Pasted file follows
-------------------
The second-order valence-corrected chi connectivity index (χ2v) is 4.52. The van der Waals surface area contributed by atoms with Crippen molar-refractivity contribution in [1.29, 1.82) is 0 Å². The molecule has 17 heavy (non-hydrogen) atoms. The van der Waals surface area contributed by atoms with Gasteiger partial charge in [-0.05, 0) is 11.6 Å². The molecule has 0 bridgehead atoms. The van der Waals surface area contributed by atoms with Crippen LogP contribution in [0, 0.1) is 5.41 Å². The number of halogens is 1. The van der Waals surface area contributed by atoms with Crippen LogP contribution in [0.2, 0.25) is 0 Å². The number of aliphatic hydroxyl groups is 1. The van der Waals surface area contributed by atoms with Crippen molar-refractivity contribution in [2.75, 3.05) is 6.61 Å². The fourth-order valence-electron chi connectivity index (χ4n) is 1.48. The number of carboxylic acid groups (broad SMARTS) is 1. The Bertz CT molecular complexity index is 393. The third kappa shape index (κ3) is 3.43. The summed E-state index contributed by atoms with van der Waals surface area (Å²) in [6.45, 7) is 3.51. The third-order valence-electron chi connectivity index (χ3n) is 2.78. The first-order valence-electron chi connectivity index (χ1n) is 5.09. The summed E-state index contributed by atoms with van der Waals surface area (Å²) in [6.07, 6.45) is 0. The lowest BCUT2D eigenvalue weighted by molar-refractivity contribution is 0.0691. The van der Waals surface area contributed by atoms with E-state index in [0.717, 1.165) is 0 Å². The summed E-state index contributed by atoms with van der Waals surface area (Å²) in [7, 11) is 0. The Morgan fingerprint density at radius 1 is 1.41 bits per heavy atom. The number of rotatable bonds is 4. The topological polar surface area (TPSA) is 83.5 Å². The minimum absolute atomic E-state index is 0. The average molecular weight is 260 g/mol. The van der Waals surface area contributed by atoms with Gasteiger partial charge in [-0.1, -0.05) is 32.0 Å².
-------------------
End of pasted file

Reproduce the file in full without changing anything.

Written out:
The second-order valence-corrected chi connectivity index (χ2v) is 4.52. The van der Waals surface area contributed by atoms with Crippen molar-refractivity contribution in [1.29, 1.82) is 0 Å². The molecule has 17 heavy (non-hydrogen) atoms. The van der Waals surface area contributed by atoms with Gasteiger partial charge in [-0.05, 0) is 11.6 Å². The molecule has 0 bridgehead atoms. The van der Waals surface area contributed by atoms with Crippen LogP contribution in [0, 0.1) is 5.41 Å². The number of halogens is 1. The van der Waals surface area contributed by atoms with Crippen LogP contribution in [0.2, 0.25) is 0 Å². The number of aliphatic hydroxyl groups is 1. The van der Waals surface area contributed by atoms with Crippen molar-refractivity contribution in [2.75, 3.05) is 6.61 Å². The fourth-order valence-electron chi connectivity index (χ4n) is 1.48. The number of carboxylic acid groups (broad SMARTS) is 1. The Bertz CT molecular complexity index is 393. The third kappa shape index (κ3) is 3.43. The summed E-state index contributed by atoms with van der Waals surface area (Å²) in [6.45, 7) is 3.51. The third-order valence-electron chi connectivity index (χ3n) is 2.78. The first-order valence-electron chi connectivity index (χ1n) is 5.09. The summed E-state index contributed by atoms with van der Waals surface area (Å²) in [6.07, 6.45) is 0. The lowest BCUT2D eigenvalue weighted by molar-refractivity contribution is 0.0691. The van der Waals surface area contributed by atoms with E-state index in [0.717, 1.165) is 0 Å². The summed E-state index contributed by atoms with van der Waals surface area (Å²) in [7, 11) is 0. The Morgan fingerprint density at radius 1 is 1.41 bits per heavy atom. The number of rotatable bonds is 4. The topological polar surface area (TPSA) is 83.5 Å². The minimum absolute atomic E-state index is 0. The average molecular weight is 260 g/mol. The van der Waals surface area contributed by atoms with Gasteiger partial charge in [-0.1, -0.05) is 32.0 Å².